A Digital Automatic Flight Control System (DAFCS) replaces the analogue system installed in earlier variants. Using DAFCS the pilot picks a destination, at which point the helicopter can fly there in ‘hands-free’ mode, then hold position, moving in increments of only one foot in both lateral and vertical axes at the touch of a button. Flight Data Recorders and a Cockpit Voice Recorder are also features of the CH-47F cockpit. The combination of improved avionics, enhanced flight controls and much more effective self-defence measures make the CH-47F a powerful and capable contender for the Luftwaffe’s requirement.

The potential does not stop there, however. In prospect for the CH-47F Block II – which will feature significantly increased payload and range – is the Advanced CHINOOK Rotor Blade, which will provide an additional 2,000lbs. of useful lift, according to Boeing. The maximum gross weight (GW) of the F variant has increased to 50,000lbs. (22,680kg) from the 33,000lbs. (15,000kg) of the original A variant. In addition, the useful load of the helicopter is 24,000lbs. (10,886kg) – an impressive 48% of maximum GW.

Powered by two Honeywell T55-GA-714A turboshaft engines each developing 3,529kW, the CH-47F provides operators with a maximum speed of 315km/h, a service ceiling of 20,000ft (6,100m) and a comfortable mission radius of 370 kilometres.

Of increasing importance to the user is the through life cost of any complex platform such as a military helicopter and that requires careful attention be paid to ease and effectiveness of routine maintenance. The CH-47F features an Interactive Electronic Technical Maintenance Management System that offers greatly improved reliability. In addition, the machined airframe provides for significant reductions in maintenance crew workload, Boeing asserts.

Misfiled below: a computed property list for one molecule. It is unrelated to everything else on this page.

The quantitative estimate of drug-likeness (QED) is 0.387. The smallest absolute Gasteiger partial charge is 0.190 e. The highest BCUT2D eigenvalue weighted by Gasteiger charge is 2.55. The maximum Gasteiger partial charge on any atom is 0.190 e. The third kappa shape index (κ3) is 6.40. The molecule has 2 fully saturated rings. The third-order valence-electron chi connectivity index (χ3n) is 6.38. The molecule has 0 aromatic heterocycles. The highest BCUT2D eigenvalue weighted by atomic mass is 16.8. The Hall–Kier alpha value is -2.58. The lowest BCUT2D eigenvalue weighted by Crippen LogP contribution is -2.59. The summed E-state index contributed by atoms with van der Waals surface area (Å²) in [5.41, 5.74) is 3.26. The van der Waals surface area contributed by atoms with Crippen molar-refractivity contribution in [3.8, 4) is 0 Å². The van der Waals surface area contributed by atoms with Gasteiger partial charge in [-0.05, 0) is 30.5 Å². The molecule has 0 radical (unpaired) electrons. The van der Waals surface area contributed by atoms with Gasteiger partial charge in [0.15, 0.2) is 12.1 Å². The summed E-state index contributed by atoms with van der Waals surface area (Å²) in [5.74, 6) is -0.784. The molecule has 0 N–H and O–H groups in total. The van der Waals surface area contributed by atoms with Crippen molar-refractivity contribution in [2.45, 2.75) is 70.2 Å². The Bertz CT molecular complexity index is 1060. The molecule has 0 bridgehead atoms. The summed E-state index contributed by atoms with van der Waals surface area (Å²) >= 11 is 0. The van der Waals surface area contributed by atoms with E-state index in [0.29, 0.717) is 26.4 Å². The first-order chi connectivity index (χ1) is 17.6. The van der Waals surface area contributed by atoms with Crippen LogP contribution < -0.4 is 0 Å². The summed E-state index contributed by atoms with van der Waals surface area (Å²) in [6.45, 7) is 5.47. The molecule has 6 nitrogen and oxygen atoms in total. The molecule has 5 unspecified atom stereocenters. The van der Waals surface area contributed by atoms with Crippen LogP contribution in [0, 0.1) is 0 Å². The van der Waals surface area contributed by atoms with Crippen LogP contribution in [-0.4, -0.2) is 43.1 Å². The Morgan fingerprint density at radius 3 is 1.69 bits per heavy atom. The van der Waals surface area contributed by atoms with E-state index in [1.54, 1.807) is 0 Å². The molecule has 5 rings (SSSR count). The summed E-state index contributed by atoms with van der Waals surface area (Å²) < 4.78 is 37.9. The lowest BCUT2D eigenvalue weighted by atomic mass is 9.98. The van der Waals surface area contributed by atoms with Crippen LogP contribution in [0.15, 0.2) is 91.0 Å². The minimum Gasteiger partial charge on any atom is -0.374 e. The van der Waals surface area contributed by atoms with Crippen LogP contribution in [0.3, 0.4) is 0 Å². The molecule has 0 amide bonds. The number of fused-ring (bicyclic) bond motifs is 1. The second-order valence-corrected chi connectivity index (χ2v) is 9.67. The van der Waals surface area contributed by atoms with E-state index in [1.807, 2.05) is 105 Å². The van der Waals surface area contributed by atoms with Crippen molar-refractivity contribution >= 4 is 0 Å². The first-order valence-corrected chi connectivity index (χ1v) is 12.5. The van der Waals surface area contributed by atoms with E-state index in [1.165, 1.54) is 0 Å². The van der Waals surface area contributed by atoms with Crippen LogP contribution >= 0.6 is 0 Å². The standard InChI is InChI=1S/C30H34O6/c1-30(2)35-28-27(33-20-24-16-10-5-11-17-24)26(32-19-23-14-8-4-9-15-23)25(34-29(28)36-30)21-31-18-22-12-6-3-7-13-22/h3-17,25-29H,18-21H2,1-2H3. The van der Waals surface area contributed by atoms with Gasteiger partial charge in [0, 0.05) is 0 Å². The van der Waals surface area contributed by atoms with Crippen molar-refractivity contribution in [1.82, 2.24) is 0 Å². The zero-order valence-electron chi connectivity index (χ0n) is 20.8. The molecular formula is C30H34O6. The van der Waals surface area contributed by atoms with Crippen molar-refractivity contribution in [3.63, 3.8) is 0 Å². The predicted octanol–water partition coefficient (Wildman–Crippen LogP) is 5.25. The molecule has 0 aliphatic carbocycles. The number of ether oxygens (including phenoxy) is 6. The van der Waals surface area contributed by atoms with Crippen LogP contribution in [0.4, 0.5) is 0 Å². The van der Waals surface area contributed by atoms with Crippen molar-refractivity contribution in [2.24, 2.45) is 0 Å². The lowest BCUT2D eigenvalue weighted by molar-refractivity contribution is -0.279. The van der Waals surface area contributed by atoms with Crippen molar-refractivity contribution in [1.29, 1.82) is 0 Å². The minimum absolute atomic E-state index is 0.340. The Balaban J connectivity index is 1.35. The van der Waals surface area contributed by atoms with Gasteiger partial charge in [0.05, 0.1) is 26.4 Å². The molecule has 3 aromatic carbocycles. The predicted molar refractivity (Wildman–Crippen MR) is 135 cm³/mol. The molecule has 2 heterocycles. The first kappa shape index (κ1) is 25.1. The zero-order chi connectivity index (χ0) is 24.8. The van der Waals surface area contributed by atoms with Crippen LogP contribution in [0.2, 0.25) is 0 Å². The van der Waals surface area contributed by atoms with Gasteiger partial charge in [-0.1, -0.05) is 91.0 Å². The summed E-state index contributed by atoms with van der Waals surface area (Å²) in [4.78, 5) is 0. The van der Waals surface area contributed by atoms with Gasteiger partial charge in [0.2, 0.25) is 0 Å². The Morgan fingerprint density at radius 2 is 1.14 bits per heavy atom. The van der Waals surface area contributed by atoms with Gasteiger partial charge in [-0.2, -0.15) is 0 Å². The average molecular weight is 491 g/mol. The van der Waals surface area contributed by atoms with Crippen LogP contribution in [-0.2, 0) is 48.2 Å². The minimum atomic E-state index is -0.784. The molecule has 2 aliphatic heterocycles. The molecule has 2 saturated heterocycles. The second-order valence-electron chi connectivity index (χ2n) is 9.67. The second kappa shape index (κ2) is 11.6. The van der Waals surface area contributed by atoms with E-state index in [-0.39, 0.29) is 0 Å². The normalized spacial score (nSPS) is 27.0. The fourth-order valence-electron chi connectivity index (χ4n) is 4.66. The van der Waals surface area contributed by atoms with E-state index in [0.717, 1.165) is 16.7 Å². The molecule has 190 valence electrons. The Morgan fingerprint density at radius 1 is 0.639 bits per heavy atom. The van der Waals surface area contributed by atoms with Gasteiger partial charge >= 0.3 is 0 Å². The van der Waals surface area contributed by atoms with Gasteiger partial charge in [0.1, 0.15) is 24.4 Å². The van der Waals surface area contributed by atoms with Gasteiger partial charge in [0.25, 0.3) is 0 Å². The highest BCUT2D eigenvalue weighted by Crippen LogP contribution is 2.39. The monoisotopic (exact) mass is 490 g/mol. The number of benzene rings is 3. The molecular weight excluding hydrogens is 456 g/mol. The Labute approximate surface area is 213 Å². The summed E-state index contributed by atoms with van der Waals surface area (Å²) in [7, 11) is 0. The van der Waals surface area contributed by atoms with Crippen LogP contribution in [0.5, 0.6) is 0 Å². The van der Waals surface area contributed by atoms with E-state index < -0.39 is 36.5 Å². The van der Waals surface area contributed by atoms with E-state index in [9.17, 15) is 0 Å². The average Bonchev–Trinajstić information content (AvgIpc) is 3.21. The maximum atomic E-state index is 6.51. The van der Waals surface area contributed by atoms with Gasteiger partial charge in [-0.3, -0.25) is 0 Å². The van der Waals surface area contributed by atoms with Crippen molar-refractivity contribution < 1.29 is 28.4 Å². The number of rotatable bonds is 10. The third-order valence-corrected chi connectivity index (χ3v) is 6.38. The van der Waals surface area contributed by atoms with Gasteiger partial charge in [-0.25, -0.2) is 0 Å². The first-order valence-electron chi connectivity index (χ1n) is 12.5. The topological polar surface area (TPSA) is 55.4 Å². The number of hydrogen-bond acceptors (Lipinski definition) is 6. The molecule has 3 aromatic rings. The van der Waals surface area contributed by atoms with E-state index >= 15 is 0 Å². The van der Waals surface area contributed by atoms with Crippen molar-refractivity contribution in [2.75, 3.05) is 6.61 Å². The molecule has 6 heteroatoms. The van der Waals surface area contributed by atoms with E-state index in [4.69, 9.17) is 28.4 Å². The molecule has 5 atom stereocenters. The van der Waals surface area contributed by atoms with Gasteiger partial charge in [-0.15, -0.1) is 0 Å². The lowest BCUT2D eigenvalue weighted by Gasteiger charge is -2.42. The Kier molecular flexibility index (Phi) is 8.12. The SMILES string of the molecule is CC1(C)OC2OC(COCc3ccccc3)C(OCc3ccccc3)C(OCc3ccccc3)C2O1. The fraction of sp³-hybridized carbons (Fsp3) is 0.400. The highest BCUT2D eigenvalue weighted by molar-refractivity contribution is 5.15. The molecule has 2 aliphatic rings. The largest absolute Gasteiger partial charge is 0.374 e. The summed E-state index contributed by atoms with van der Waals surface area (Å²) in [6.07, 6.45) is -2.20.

The Luftwaffe will use its heavy lift helicopters for a wide variety of roles, including SOF and CSAR. As a result, it has a demand for an inflight refuelling capacity, despite having no tankers currently capable of providing such facilities for helicopters. Nevertheless, the German demand is likely to require such a capability being designed into its new heavy lift rotorcraft from the outset, preparing for the day it does become available.

Competition is one of the best guarantees any military operator has of getting the best value for its investment in new platforms. The complex and mission-critical nature of the operational requirement, however, make the conduct of any competition – and the selection process resulting from it – a multi-faceted and difficult task. Evaluating the capabilities, reliability, survivability, performance, and sustainability of the Luftwaffe’s next heavy vertical lift aircraft, establishing true through life costs, selecting a winner, negotiating the best value for money and bringing the winner into service will be a big ask for German procurement officials. All of this has to be done in a compressed timescale to meet the ambitious target of delivery commencement by 2022. We can thus expect to see a lot more detail emerging in coming months regarding the capabilities and relative advantages of the two main contenders for one of the larger potential helicopter orders extant in today’s military aerospace market.